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Saturday, December 24, 2016

Thea, Thea

“Are You kidding me, Lord?”

The words form in my head before I can edit them. Even in the midst of holiday hoopla, I know I’m conversing with omnipotence; there’s a certain decorum to such encounters. I smile, realizing I'm also communing with omniscienceWhy sweat it? 

This is, after all, Christmas Eve, and I know the Almighty realizes this is a hugely busy day for those He came to die for.

I’ve already obeyed Him several times this morning. I woke early, then spent quality time with Him and a few dear friends He laid on my heart. Isn't it about time to get to my chores?

“No, you heard me right, Thea,” He whispers back. “You can choose to ignore Me … but is that really how you want to commemorate My birth?”

I reluctantly seat myself at the keyboard, shooing away fragments of to do lists that are cluttering my brain. The food and presents will have to wait.

The reason I must sit down and write is because the message He’s giving me really concerns all the mania of this time of year. I’ve been mentally checked out most of the week at work (I’ve come to refer to this phenomenon as “Christmas brain”). Task piles upon task as I strive to “get Christmas right,” and I almost resent having to show up at the place that not only represents my livelihood, but also a strong sense of purpose for my existence.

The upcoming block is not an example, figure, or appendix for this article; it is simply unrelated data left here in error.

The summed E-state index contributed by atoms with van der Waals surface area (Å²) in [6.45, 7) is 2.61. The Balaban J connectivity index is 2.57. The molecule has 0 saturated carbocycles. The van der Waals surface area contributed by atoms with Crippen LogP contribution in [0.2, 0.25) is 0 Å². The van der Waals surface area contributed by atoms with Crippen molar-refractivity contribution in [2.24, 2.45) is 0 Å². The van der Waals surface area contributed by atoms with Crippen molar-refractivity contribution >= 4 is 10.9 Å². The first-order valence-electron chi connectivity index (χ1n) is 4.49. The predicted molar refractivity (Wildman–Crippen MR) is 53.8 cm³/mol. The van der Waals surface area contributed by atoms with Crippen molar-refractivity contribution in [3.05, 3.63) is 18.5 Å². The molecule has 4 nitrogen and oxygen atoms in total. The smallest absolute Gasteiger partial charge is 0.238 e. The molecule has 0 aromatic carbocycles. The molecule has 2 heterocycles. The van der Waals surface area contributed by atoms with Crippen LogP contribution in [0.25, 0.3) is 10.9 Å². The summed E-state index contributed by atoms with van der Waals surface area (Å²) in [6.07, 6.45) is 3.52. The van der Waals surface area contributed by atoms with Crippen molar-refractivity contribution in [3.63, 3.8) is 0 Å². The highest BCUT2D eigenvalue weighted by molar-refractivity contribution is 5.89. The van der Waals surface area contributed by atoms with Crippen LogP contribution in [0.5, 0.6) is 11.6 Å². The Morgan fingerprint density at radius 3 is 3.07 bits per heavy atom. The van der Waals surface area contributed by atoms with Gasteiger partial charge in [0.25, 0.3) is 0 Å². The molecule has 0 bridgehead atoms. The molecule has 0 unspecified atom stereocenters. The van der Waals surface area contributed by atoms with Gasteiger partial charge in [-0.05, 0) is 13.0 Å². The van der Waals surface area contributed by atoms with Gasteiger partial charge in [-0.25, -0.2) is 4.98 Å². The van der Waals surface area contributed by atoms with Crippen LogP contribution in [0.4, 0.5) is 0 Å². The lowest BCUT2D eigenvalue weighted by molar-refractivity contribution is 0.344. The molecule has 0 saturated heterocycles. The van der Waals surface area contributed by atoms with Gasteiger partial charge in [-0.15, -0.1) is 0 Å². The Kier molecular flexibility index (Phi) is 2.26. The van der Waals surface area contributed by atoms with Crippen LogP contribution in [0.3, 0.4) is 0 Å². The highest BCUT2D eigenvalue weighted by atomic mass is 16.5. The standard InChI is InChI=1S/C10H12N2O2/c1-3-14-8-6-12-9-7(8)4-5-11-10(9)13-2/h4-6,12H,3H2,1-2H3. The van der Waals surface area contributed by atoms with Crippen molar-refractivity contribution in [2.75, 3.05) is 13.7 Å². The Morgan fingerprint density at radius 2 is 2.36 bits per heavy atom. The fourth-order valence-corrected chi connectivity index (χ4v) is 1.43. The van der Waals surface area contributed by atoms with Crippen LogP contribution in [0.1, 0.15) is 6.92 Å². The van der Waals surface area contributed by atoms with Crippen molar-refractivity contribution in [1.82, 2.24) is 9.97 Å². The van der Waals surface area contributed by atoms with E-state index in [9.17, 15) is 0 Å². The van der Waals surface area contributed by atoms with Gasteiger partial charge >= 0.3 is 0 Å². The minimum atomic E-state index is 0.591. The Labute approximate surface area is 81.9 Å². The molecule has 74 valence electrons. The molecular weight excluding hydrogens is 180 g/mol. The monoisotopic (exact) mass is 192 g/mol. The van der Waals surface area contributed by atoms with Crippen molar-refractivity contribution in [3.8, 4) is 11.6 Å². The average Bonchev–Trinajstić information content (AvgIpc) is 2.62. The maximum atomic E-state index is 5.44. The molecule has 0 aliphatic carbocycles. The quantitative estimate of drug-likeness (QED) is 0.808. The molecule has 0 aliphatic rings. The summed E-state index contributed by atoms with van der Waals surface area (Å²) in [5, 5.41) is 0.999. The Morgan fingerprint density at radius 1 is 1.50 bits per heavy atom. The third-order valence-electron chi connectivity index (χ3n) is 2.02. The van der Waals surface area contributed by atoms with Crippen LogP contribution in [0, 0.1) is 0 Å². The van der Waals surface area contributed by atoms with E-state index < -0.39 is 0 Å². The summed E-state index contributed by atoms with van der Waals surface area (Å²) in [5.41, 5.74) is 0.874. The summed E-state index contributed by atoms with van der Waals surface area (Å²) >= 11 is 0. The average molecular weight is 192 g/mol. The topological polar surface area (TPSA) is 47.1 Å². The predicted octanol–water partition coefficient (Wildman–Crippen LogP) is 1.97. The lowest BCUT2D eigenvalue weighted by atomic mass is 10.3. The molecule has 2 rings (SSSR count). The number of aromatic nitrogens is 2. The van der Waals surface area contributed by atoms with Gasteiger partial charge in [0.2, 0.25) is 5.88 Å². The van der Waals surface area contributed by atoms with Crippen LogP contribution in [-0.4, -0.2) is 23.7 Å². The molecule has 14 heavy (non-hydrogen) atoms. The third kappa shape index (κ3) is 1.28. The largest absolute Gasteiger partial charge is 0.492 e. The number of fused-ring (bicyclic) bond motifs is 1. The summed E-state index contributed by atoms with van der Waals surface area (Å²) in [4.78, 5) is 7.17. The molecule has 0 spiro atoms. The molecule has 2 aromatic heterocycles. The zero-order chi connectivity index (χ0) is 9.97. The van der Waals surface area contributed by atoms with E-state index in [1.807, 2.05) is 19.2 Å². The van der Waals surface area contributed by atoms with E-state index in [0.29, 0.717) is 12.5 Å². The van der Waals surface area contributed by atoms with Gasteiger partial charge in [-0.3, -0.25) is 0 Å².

More thoughts arrive unbidden.

“You’ve got another hour, Lord. Then Elise and Aaron arrive, then her father, and he's never been to the house before, and the bathroom's not clean yet, and then we go to Anita’s, and then … “

Breathe.

I had a divine encounter at the super market yesterday. I met up with my son and daughter-in-law to grab the cholesterol and sugar, er, ingredients, needed for today’s festivities. It was the most peace I’ve had all week. Despite the crowds and shortage of parking (we had three vehicles between us), my heart surged with joy to be sharing such madness with two of the dearest people on earth to me. We divvied up the list and finished in short order. I told them I enjoyed every moment of our trip, and I meant it.

I’m ashamed to admit, though, one thing marred my happiness. While scrambling to hunt down my share of the goodies, I bumped into a friend. I haven’t known her long, but there’s a certain depth to our acquaintance that comes from shared struggles. She had been a frequent texting correspondent some months ago, but had fallen off the radar of late and not responded when I contacted her. That’s never a good sign.

She followed along as I shuffled through the peanut butter aisle. At first we chatted about trivialities, but all of a sudden she shared something from the heart. I’m an experienced selective listener (most multi-taskers are), but the down side of only paying partial attention is you can miss important tidbits when you’re in deep speculation about weighty matters like which jar of honey has the best unit price.